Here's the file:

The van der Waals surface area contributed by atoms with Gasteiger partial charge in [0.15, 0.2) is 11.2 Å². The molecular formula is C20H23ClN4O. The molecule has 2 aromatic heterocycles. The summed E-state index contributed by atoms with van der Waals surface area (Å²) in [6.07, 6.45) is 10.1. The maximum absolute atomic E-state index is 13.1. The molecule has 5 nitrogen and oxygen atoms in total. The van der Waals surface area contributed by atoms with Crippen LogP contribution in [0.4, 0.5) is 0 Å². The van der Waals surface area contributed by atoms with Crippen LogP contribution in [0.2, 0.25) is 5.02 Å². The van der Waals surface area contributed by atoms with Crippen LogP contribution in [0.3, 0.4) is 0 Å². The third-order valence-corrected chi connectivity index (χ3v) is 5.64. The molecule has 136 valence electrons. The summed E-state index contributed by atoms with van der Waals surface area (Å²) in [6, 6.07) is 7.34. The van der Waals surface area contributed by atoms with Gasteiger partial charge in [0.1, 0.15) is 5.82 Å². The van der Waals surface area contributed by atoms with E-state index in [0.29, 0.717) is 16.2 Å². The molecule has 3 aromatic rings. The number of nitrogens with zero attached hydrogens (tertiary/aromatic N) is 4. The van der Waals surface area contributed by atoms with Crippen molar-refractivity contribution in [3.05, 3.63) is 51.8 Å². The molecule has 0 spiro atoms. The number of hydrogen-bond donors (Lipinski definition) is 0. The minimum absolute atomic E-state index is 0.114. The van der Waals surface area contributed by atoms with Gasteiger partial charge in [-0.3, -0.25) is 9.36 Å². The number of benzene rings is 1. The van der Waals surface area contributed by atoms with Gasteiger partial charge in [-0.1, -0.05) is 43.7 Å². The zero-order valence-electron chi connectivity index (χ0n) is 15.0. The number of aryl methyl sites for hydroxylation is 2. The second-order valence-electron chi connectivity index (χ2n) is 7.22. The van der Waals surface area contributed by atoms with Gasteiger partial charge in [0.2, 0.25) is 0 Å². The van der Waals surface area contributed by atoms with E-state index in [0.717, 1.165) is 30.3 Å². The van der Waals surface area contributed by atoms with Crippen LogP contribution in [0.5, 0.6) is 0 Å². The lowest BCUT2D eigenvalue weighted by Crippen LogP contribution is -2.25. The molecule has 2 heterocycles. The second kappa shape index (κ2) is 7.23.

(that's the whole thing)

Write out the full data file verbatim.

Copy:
The van der Waals surface area contributed by atoms with Gasteiger partial charge in [0.15, 0.2) is 11.2 Å². The molecular formula is C20H23ClN4O. The molecule has 2 aromatic heterocycles. The summed E-state index contributed by atoms with van der Waals surface area (Å²) in [6.07, 6.45) is 10.1. The maximum absolute atomic E-state index is 13.1. The molecule has 5 nitrogen and oxygen atoms in total. The van der Waals surface area contributed by atoms with Crippen LogP contribution in [0.4, 0.5) is 0 Å². The van der Waals surface area contributed by atoms with Crippen LogP contribution in [0.2, 0.25) is 5.02 Å². The van der Waals surface area contributed by atoms with Crippen LogP contribution in [0.3, 0.4) is 0 Å². The third-order valence-corrected chi connectivity index (χ3v) is 5.64. The molecule has 136 valence electrons. The summed E-state index contributed by atoms with van der Waals surface area (Å²) in [6, 6.07) is 7.34. The van der Waals surface area contributed by atoms with Gasteiger partial charge in [0.1, 0.15) is 5.82 Å². The van der Waals surface area contributed by atoms with E-state index in [0.29, 0.717) is 16.2 Å². The molecule has 3 aromatic rings. The number of nitrogens with zero attached hydrogens (tertiary/aromatic N) is 4. The van der Waals surface area contributed by atoms with Crippen molar-refractivity contribution in [3.05, 3.63) is 51.8 Å². The molecule has 0 spiro atoms. The number of hydrogen-bond donors (Lipinski definition) is 0. The minimum absolute atomic E-state index is 0.114. The van der Waals surface area contributed by atoms with Gasteiger partial charge in [-0.3, -0.25) is 9.36 Å². The number of benzene rings is 1. The van der Waals surface area contributed by atoms with Gasteiger partial charge in [-0.1, -0.05) is 43.7 Å². The zero-order valence-electron chi connectivity index (χ0n) is 15.0. The number of aryl methyl sites for hydroxylation is 2. The second-order valence-electron chi connectivity index (χ2n) is 7.22. The van der Waals surface area contributed by atoms with Gasteiger partial charge in [0.2, 0.25) is 0 Å². The van der Waals surface area contributed by atoms with E-state index in [0.717, 1.165) is 30.3 Å². The van der Waals surface area contributed by atoms with Crippen LogP contribution in [0.5, 0.6) is 0 Å². The lowest BCUT2D eigenvalue weighted by Crippen LogP contribution is -2.25. The molecule has 2 heterocycles. The second kappa shape index (κ2) is 7.23.